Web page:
Ethnic Jewels Magazine

Ethnic Jewels Magazine looks at adornment though jewellery, tattooing, textiles and body modification. Inside Ethnic Jewels Magazine you will find regular articles, book reviews, ethnic jewellery buying guides and historical insights into cultures and peoples of the world. Ethnic Jewels Magazine provides focus on specialist areas such as hair adornment, traditional, tribal and folk cultures. Ethnic Jewels Magazine is the first free online magazine which is focussed wholly on ethnic adornment and continues to grow as a resource for those with an interest or passion for the diversity of human adornment. Join our mailing list to stay informed of our recent work on the Ethnic Jewels Magazine website.

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Latest

Article

Egypt’s Wearable Heritage by Jolanda Bos

Egypt’s Wearable Heritage by Jolanda Bos

Jolanda Bos is an archaeologist who has been travelling to Egypt for over 25 years. From the 1990s onwards she has worked in different excavations in the Egyptian deserts. She brings her archaeologists eye to an accessable yet scholarly study of Egypts’ contemporary yet still traditional and artisanal culture. This beautifully glossy book with its abundance…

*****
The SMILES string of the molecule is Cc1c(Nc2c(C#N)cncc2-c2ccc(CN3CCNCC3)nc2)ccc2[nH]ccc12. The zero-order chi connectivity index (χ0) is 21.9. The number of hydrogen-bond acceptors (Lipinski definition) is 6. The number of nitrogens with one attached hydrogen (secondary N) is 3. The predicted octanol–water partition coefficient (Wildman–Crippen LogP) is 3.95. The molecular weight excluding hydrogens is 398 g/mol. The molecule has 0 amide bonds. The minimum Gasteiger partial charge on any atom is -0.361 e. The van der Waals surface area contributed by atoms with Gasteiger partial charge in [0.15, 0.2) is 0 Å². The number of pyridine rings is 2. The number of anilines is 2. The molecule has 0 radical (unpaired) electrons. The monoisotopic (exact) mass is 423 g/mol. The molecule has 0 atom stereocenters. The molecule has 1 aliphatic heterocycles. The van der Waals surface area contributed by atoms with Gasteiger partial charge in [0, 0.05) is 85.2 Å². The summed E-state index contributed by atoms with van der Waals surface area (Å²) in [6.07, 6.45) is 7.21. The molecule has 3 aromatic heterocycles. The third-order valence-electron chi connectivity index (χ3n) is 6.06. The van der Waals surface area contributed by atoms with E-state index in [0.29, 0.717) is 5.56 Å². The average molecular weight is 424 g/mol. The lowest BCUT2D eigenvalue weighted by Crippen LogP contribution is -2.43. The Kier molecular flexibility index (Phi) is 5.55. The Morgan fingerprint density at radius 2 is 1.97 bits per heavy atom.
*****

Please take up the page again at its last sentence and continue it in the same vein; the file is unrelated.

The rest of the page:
Hair adorned

Of Combs and Saints by Barbara Steinberg

Of Combs and Saints by Barbara Steinberg

It was a time before nations. Celtic tribes ruled Gaul until they were conquered by the Roman Empire (121 – 51 BC). In the early 5th Century, Roman Gaul was overwhelmed by the Visigoths, Burgundians, and Franks until 481, when Frankish King Childeric I defeated the Visigoths, and his son King Clovis I united all…

Contemporary

Stefania Lucchetta

Stefania Lucchetta

Stefania Lucchetta was born and lives in Bassano del Grappa (Vicenza area), Italy. She holds degrees from Ca’ Foscari University in Venice (1999, BA with honors in Literature and Art History) and Scuola Italiana Design of Padua (2004, Master degree in Industrial Design), besides some modules previously taken at the Venice College of Fine Arts….

The magazine

Tibetan Ga’u By Leonor Arno

Tibetan Ga’u By Leonor Arno